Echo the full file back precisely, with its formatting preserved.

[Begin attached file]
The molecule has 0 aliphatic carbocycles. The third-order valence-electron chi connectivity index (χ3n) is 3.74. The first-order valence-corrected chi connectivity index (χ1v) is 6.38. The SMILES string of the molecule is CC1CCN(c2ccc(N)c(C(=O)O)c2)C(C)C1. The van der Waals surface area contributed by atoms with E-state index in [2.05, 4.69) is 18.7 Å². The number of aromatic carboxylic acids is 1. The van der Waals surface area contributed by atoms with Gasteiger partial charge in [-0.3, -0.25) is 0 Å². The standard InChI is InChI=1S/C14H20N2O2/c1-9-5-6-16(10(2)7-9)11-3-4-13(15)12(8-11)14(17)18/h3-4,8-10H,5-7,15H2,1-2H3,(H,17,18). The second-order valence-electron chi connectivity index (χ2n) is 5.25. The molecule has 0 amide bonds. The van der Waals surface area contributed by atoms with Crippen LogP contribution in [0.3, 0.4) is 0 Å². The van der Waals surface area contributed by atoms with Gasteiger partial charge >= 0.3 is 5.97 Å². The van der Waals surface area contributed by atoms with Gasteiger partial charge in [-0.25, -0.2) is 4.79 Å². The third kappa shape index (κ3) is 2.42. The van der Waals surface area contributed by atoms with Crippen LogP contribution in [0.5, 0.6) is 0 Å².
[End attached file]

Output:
The molecule has 0 aliphatic carbocycles. The third-order valence-electron chi connectivity index (χ3n) is 3.74. The first-order valence-corrected chi connectivity index (χ1v) is 6.38. The SMILES string of the molecule is CC1CCN(c2ccc(N)c(C(=O)O)c2)C(C)C1. The van der Waals surface area contributed by atoms with E-state index in [2.05, 4.69) is 18.7 Å². The number of aromatic carboxylic acids is 1. The van der Waals surface area contributed by atoms with Gasteiger partial charge in [-0.3, -0.25) is 0 Å². The standard InChI is InChI=1S/C14H20N2O2/c1-9-5-6-16(10(2)7-9)11-3-4-13(15)12(8-11)14(17)18/h3-4,8-10H,5-7,15H2,1-2H3,(H,17,18). The second-order valence-electron chi connectivity index (χ2n) is 5.25. The molecule has 0 amide bonds. The van der Waals surface area contributed by atoms with Crippen LogP contribution in [0.3, 0.4) is 0 Å². The van der Waals surface area contributed by atoms with Gasteiger partial charge >= 0.3 is 5.97 Å². The van der Waals surface area contributed by atoms with Gasteiger partial charge in [-0.25, -0.2) is 4.79 Å². The third kappa shape index (κ3) is 2.42. The van der Waals surface area contributed by atoms with Crippen LogP contribution in [0.5, 0.6) is 0 Å².